I stared at the plant, but it seemed the same as before. Just a normal stem in a normal pot.
I swallowed hard. I could not be hallucinating. Not this close to the Health Scan. I grabbed my bag and stuffed the books inside, then rushed out the door. I was stressed and needed lunch; that was all.
Downstairs, the spicy aroma of sloppy joes mingled with the antiseptic stench of cleaning supplies used in the cafeteria. My stomach churned. Bad idea coming to the cafeteria. Really bad idea. I should’ve just taken the pill and been done with it. Maybe I would’ve gotten accustomed to the lack of focus. I could still go back and take the pill. Maybe—
I stopped short at the lunch table.
“You okay?” Lance stabbed his fork into a half-eaten sandwich. “You’re pale. Maybe you should see the nurse.”
“No!” I gripped the loose ends of my backpack tight. Lance gave me a puzzled look. I shut my mouth, then set my backpack in its proper place under the chair. “It’s just… I failed the calc test.”
He cocked his head with a knowing grin. “Sure you did—you won’t have the results until after the Health Scan. You know, you’re starting to sound like Tim.” His smirk turned into an amused smile. “Want me to get you a plate?”
“Go ahead,” I said, and he left me alone at the table. I traced the spot where the stem had wrapped around my finger. My blood pounded in my ears, mingling with the messy roar of the cafeteria. The stress of the upcoming scan was getting to me—bad. Hallucinations were the first sign of theophrenia. If someone had theophrenia, they’d have hallucinations and delusions of grandeur, and eventually, they’d die. But theophrenia was supposed to be a thing of the past. Contained.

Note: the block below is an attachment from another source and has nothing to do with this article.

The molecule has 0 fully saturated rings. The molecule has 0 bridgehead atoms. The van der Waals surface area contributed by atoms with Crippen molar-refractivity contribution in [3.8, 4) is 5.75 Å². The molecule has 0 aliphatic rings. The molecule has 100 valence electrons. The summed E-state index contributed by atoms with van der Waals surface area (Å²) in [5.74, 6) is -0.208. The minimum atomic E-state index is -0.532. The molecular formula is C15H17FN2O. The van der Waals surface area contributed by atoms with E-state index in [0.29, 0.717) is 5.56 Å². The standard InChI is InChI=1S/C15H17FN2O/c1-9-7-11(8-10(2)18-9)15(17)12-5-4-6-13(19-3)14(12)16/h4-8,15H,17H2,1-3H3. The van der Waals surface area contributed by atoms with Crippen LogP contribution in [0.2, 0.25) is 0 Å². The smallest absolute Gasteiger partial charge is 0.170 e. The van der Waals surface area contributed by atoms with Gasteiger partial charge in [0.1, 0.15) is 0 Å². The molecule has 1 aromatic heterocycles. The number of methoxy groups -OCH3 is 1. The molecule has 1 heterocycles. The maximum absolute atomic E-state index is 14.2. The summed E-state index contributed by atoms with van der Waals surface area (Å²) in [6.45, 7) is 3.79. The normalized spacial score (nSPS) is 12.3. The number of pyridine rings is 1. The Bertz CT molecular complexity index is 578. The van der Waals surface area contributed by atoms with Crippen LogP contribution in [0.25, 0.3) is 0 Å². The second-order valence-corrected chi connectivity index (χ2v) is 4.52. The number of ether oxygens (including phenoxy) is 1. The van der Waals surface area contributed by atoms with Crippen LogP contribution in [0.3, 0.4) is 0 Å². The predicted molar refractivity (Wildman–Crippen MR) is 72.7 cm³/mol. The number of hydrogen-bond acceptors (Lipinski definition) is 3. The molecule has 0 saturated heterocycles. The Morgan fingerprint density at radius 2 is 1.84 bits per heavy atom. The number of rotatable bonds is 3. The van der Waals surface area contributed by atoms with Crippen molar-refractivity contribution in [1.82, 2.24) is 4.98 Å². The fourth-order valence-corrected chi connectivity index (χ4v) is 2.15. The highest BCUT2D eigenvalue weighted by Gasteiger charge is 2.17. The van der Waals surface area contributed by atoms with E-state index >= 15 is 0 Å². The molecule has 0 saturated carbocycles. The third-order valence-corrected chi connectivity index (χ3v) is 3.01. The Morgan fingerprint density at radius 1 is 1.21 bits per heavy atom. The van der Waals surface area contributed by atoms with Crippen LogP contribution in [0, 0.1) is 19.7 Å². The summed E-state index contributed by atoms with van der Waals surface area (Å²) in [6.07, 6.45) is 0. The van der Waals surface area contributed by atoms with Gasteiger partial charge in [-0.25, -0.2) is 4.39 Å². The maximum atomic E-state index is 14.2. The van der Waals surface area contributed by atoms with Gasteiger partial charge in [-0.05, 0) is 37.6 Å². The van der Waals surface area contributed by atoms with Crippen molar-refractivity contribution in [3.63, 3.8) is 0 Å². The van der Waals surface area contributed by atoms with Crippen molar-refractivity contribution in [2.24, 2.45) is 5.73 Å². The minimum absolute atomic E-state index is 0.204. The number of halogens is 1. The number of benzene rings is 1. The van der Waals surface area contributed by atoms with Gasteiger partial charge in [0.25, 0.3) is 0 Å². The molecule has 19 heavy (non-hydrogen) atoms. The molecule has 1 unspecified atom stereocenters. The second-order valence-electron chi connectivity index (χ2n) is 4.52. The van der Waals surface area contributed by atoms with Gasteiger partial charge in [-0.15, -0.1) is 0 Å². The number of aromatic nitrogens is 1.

“Jenna?” An elbow brushed my shoulder and I jumped. Tim stood beside me, holding a plate of steamed broccoli. “Are you okay?”
Not really, no. But I couldn’t tell him the real reason I was worried. “I bombed the calc test,” I said.
Tim cringed and took his seat. “Ouch.” He stirred his fork through the broccoli, wrinkling his nose and making a face. But I’d never seen him put something back if it was good for him, and he took a bite. “Lance said you can make up yesterday’s points.”
“Maybe, if I get an audience.”
Tim pulled his tablet from his pocket and sat it beside the plate, then flipped through the screens with a swipe of his finger. He showed me a photograph of the commander next to his transport ship. “Do you think he’ll autograph this for me?”
I nodded weakly. I never did understand autographs, though most E-Leadership members were happy to give them. Lady Winters never signed them, though, and when Master Matoska made a rare appearance, he only did so if the signing was on his schedule.